- HomeBuilder program ‘overstimulated’ construction and drove house price inflation
- Suspected Medibank hackers post stolen data
- Strip RBA board of rate-setting power, review told
- This morning’s headlines at a glance
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HomeBuilder program ‘overstimulated’ construction and drove house price inflation
More than 100,000 people drove the cost of the pandemic-era HomeBuilder program out to $2.3 billion, an analysis of the scheme has found, leading to an overheating of the building sector and adding to inflation pressures that have forced interest rates to a nine-year high.
Economists say the former Coalition government was right to try to inject stimulus to avoid a collapse of the home construction industry at the peak of COVID-19, but it became a victim of its own success with more than three times the number of people applying for the program than original estimates.
The HomeBuilder grant program was introduced to stimulate the residential construction industry.Credit:Erin Jonasson
The Department of Treasury originally forecast there would be 27,000 approved HomeBuilder grants at a cost of about $678 million. But a review of the program, conducted by KPMG with Treasury, found by the end of June 2022, after the program had been extended twice, 100,214 grants were approved at a total cost of about $2.3 billion.
Grattan Institute economic policy program director Brendan Coates said while the home building sector needed support at the time, it is now obvious that construction costs would be lower in a world where the HomeBuilder program had been smaller.
Read the full story here.
Suspected Medibank hackers post stolen data
A ransomware group has begun posting client data it says it has stolen from Australia’s largest health insurer.
Hundreds of names, addresses, birthdates and purported Medicare details are being posted under a “good-list” and “naughty-list” on a blog belonging to the group on the dark web.
Medibank has previously confirmed almost 500,000 health claims were stolen by the hackers, along with personal information, when the unnamed group hacked into its system weeks ago.Credit:Louise Kennerley
The hackers had demanded a ransom to stop them from releasing the data, but Medibank earlier this week said it would not pay because it would encourage further crime.
The group posted the first lists shortly after 12.01am this morning, AEDT.
We’ll have more details as they come to hand.
Strip RBA board of rate-setting power, review told
The Reserve Bank board would be stripped of its power to set interest rates and forced to explain why it fails to hit its inflation targets, while senior staff would be barred from holding shares or government bonds under sweeping proposals put to the inquiry examining the institution.
Former RBA economist Zac Gross, whose research into the bank’s pre-COVID interest rates settings found up to 270,000 jobs failed to be created due to overly tight monetary policy, said a committee of experts should set interest rates rather than a board of “corporate leaders” with little economics experience.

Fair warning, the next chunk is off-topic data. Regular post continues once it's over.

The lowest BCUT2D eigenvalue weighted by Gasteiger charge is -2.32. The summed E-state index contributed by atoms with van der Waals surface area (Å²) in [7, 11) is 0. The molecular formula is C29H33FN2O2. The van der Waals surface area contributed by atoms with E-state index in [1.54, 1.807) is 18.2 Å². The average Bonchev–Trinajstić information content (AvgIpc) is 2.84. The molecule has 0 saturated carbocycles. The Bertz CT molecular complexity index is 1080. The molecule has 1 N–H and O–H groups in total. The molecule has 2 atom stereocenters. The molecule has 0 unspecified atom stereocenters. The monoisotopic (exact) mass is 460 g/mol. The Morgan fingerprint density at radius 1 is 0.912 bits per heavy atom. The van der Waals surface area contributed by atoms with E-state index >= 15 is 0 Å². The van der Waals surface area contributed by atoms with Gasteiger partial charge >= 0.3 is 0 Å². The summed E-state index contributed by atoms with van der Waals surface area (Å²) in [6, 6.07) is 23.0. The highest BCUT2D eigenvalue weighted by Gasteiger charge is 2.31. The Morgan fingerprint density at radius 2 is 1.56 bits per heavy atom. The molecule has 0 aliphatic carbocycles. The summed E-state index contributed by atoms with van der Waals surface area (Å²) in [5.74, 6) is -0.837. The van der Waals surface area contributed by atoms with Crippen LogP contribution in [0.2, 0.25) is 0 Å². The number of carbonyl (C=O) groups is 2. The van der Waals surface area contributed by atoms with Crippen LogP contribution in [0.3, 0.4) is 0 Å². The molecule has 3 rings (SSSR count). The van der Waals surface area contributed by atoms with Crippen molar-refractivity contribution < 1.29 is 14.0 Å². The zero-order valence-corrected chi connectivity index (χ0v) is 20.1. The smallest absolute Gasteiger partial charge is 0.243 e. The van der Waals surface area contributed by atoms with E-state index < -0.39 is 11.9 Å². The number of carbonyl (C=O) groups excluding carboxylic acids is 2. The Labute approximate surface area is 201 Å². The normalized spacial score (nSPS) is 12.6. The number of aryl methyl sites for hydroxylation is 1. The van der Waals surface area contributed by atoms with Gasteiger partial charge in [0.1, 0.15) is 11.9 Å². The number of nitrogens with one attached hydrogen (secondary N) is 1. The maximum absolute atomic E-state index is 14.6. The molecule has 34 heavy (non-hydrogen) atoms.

The Reserve Bank board would lose its power to set interest rates under a proposal that would shift the responsibility to a separate expert committee.Credit:Louise Kennerley
Gross also has called for the Reserve Bank to take macroprudential powers back from the Australian Prudential Regulation Authority, so it can target issues such as soaring house prices without having to resort to interest rates.
The review, the first of the RBA in more than 40 years, is being led by a three-member panel that includes international monetary policy expert Carolyn Wilkins, who sits on the Bank of England’s financial policy committee; the interim director of the Crawford School at the Australian National University, Renee Fry-McKibbin; and the secretary for public sector reform, Gordon de Brouwer.
Submissions to the review closed on Monday. It is due to report to Treasurer Jim Chalmers by the end of March next year.
Read the full story here.
This morning’s headlines at a glance
Good morning and thanks for your company.
It’s Wednesday, November 9. I’m Broede Carmody and I’ll be anchoring our live coverage for the first half of the day.
Here’s what you need to know before we get started.
- The suspected Medibank hackers have started publishing names, addresses and birthdates on the dark web. Earlier this week, Australia’s largest health insurer declined to pay a ransom – a decision backed by the government.
- The review into the Reserve Bank has been told the board should be stripped of its rate-setting powers. Shane Wright has the full story.
- Staying with the economy, and the former government’s HomeBuilder program “overstimulated” construction and drove up house prices, according to an analysis.
- In state news, the Supreme Court of Victoria says keeping the draft findings of an anti-corruption probe secret in the middle of an election campaign doesn’t interfere with the public’s right to know. Meanwhile, in NSW, a gambling reform advocate has labelled state Labor the “party of social injustice”.
- And in international news, we’ll start seeing the results trickle in for the United States midterms later this morning. Democrats are expected to lose control of the House of Representatives.
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